"We have seen such questions being raised, related to the climate crisis and during the COVID-19 pandemic," he said.
"The proxy war going on in many parts of the world, terrorism and the recent crisis in Afghanistan have further highlighted the seriousness of these questions," the Prime Minister said.
"The women and children of Afghanistan, the minorities of Afghanistan need help. And we must fulfil our duty by providing them with this help," he said.
He said it is absolutely essential to ensure that Afghanistan's territory is not used to spread terrorism and for terrorist attacks.
"We also need to be alert and ensure that no country tries to take advantage of the delicate situation there and use it as a tool for its own selfish interests," Modi said without naming any country.
"With regard to the origin of COVID-19 and the ease of doing business rankings, institutions of global governance have damaged the credibility they had built after decades of hard work," he said.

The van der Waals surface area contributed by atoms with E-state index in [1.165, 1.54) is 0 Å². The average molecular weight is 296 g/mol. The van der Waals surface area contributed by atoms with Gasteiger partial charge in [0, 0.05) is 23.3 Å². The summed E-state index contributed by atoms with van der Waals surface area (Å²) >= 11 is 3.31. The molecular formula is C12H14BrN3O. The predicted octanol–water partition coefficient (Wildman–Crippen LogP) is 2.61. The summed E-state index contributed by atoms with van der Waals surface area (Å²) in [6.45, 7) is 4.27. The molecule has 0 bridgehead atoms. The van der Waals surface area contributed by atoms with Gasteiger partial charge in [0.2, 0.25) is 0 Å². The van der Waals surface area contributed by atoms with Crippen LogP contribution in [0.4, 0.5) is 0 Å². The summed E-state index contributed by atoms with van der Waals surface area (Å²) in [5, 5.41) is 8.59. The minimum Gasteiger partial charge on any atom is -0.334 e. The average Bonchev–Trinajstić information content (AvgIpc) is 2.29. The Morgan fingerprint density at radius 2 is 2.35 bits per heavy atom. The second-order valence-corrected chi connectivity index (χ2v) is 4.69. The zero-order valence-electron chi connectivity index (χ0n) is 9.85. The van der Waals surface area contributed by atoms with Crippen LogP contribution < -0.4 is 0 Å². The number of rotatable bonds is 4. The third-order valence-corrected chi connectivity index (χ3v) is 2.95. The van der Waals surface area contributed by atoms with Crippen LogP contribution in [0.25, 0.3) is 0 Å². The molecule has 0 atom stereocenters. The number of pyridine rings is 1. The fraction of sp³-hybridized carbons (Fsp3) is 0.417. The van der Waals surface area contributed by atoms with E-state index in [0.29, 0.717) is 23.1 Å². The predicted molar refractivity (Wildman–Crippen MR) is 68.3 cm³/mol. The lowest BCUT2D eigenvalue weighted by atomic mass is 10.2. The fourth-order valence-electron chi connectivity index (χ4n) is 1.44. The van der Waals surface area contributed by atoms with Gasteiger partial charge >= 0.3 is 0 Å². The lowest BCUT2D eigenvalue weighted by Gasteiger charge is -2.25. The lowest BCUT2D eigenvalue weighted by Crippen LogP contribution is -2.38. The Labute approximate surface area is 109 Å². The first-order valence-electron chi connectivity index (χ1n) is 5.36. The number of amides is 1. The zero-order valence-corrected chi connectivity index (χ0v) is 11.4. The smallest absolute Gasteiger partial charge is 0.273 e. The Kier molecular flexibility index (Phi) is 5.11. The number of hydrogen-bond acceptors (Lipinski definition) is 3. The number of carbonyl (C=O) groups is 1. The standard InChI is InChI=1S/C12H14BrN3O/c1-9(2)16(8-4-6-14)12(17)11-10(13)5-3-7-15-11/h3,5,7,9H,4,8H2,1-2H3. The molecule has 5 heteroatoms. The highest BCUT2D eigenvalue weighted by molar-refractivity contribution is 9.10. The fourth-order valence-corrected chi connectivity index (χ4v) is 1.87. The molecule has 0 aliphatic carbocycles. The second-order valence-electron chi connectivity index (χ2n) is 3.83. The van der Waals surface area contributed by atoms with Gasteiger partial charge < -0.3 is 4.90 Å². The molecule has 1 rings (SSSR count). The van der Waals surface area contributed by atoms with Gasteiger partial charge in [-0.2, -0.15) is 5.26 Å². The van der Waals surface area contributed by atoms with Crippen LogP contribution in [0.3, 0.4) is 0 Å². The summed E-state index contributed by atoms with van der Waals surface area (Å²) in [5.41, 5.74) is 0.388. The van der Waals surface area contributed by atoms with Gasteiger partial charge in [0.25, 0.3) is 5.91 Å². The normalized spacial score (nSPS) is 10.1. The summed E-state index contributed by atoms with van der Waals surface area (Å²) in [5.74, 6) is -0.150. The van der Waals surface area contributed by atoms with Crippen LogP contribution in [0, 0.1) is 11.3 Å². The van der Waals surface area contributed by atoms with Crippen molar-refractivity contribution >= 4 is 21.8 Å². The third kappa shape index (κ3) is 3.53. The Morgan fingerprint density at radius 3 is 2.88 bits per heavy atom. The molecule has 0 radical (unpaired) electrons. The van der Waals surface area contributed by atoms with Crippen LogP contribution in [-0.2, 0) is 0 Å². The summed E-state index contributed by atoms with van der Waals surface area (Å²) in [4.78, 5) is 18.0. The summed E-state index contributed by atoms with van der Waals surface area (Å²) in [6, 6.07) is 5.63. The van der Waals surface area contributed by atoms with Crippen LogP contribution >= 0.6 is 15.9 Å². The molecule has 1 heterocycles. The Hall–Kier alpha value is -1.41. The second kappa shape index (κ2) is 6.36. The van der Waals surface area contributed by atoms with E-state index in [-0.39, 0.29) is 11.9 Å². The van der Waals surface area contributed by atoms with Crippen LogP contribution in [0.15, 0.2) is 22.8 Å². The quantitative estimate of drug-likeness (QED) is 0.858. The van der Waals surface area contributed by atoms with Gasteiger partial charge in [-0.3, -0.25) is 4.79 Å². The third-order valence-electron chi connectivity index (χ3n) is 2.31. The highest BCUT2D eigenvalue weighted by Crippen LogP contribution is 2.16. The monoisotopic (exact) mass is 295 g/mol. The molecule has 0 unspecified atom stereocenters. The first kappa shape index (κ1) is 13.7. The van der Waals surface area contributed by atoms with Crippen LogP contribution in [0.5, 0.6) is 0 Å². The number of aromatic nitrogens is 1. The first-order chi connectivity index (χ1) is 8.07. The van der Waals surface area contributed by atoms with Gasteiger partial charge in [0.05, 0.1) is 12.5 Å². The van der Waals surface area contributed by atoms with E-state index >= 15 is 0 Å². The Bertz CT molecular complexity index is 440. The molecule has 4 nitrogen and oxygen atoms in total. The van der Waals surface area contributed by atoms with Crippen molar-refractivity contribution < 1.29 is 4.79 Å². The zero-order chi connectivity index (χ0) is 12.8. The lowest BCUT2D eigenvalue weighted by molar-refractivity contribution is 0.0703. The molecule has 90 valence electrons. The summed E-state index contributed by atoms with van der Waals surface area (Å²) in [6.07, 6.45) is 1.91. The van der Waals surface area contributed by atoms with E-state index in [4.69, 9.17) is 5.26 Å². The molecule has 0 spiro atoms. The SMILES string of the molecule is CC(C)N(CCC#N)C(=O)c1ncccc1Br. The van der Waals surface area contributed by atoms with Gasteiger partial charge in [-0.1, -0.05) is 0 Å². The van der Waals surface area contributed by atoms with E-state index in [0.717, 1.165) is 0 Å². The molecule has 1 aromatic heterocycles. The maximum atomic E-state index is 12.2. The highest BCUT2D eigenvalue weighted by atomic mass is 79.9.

"I represent a country that is proud to be known as the mother of democracy. On 15th of August this year, India entered into the 75th year of its independence," he said.
Our diversity is the identity of our strong democracy, he said.
"It is a country that has dozens of languages, hundreds of dialects, different lifestyles and cuisines. This is the best example of a vibrant democracy," Prime Minister Modi said.
"The strength of our democracy is demonstrated by the fact that a little boy who at one time used to help his father at his tea stall at a railway station is today addressing the United Nations General Assembly for the fourth time as prime minister of India," he said.
"I will soon have spent 20 years serving my countrymen as head of government. First, as the longest serving Chief Minister of Gujarat and then as the Prime Minister for the last seven years," Modi said, adding that democracy has delivered.